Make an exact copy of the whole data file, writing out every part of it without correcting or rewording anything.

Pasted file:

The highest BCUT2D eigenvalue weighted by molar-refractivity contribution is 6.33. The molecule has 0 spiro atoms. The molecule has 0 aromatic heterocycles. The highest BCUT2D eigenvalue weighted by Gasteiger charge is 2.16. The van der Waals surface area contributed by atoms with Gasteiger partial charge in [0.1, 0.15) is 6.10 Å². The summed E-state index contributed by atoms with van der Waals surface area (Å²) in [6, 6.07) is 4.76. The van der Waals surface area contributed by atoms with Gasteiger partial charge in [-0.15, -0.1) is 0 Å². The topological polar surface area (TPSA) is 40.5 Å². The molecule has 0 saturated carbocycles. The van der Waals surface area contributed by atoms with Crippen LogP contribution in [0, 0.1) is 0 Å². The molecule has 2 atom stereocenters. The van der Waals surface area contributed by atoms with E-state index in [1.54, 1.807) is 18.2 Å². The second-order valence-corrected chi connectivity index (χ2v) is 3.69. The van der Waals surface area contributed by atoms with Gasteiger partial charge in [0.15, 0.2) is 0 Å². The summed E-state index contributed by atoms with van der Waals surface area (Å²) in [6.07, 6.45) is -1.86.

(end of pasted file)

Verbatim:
The highest BCUT2D eigenvalue weighted by molar-refractivity contribution is 6.33. The molecule has 0 spiro atoms. The molecule has 0 aromatic heterocycles. The highest BCUT2D eigenvalue weighted by Gasteiger charge is 2.16. The van der Waals surface area contributed by atoms with Gasteiger partial charge in [0.1, 0.15) is 6.10 Å². The summed E-state index contributed by atoms with van der Waals surface area (Å²) in [6, 6.07) is 4.76. The van der Waals surface area contributed by atoms with Gasteiger partial charge in [-0.15, -0.1) is 0 Å². The topological polar surface area (TPSA) is 40.5 Å². The molecule has 0 saturated carbocycles. The van der Waals surface area contributed by atoms with Crippen LogP contribution in [0, 0.1) is 0 Å². The molecule has 2 atom stereocenters. The van der Waals surface area contributed by atoms with E-state index in [1.54, 1.807) is 18.2 Å². The second-order valence-corrected chi connectivity index (χ2v) is 3.69. The van der Waals surface area contributed by atoms with Gasteiger partial charge in [0.15, 0.2) is 0 Å². The summed E-state index contributed by atoms with van der Waals surface area (Å²) in [6.07, 6.45) is -1.86.